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Owner 1973 C-41 Sloop
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So my Wife and I have started to seriously discuss living aboard and sailing the world. But where to start? Project boat? Fully equipped spend your life savings boat? There are so many things to consider. I look at ads to buy boats everyday, anyone have any thoughts on this?
So my Wife and I have started to seriously discuss living aboard and sailing the world. But where to start? Project boat? Fully equipped spend your life savings boat? There are so many things to consider. I look at ads to buy boats everyday, anyone have any thoughts on this?
It all depends on what you want to do with your boat once you own it. I was forced to move aboard a 27-footer (1977 Columbia 8.3) after being evicted. Every rainy day I noticed drips inside. After about 8 months of being aboard all day, every day, they ALL were cured. (BTW, NEVER stop a leak by patching from the inside, find the SOURCE and patch it from the OUTSIDE).
I spent a few months studying the Atomic-4 30hp gasoline engine after I had a problem with the fuel filter. I knew enough about it that I could be an authorized mechanic. I then rewired the 12v system, using the correct guage of wire recommended by Nigel Calder in his book The Boatowner's Mechanical and Electrical Handbook. I also tinned the ends of the wires (not called for in that book, and likely unnecessary) and burned shrink-wrap over the crimp connections.
For me, it was just a place to stay while I worked. I worked at a restaurant a block away. But staying there every day made me see problems, and fix them.

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I would look for a boat that has SOME level of defect, something specific that you can fix yourself. Finish (varnish, paint) is a nag point. Electronics, electrical, rotten wood, bad halyards or sails, are very strong negotiating points. Also voids in fiberglass sections! Fiberglass voids are VERY SERIOUS as the repair means rearing up one layer of fiberglass and replacing the wood under it, then laying new fiberglass over that wood. DO NOT buy one of these unless it is very cheap (like $3k for a 30-footer--but you have to be willing to do the work or hire it done)!

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I do not know what your skill level is, but I have a boat for sale. It is a Columbia 41 Center cockpit. LOTS of room. SUPER dry (RE:Sailing) 6-foot freeboard, 18" coamings, no wave will wet this cockpit! If you plan to cross the Southern Horn, this boat is for you! She even has a SEA HOOD!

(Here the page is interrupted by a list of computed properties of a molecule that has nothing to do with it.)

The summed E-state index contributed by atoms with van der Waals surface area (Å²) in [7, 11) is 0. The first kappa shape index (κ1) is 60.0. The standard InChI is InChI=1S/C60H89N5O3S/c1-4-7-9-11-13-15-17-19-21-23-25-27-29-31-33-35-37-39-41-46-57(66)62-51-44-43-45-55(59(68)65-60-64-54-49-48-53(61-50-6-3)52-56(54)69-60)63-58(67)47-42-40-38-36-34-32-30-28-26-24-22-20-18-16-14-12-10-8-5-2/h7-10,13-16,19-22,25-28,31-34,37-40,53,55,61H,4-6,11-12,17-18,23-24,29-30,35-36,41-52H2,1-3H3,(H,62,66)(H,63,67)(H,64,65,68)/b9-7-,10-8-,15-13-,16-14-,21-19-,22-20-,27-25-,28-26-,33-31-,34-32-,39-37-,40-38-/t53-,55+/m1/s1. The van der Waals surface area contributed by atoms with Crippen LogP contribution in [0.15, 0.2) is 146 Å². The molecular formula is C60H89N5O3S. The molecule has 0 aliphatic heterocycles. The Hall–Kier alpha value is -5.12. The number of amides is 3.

ALL NEW CANVAS Sunbrella 3-pc w/ sail window w/cover! Whole galley wood rotted out. I replaced it ALL w/ 3/4" Marine Plywood. All cabinets rotted, REPLACED w/ wood coated in WestMarine501Epoxy. The LOA is 41'2" and the beam is 9'8" (which is why I want a Morgan 38 O/I) it's a narrow boat. It sails faster (Alan Payne design) given the smaller breadth, but for living board (making a home) I would prefer a Morgan 41 (note that marinas charge per foot and 41' is a delimiter), (that's why I want a 38/OI). PICS at Ray I
 

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So my Wife and I have started to seriously discuss living aboard and sailing the world. But where to start? Project boat? Fully equipped spend your life savings boat? There are so many things to consider. I look at ads to buy boats everyday, anyone have any thoughts on this?
One piece of advice, whatever other things you consider during the boat acquisition process: don’t take the shore on board with you. Life on a boat is it’s own thing. Many people would say it’s a bit closer to camping than normal life on land. If you try to live life on board the exact same way you live in land, it’s going to cost you a fortune, you’ll find you still can’t totally live life on board the same way as life on land and, the attempt to do so will ruin your experience.

Read: get real get gone, how to become a modern sea gypsie and sail

it is full of useable information and ideas and it will help get you headed in the right direction.
 
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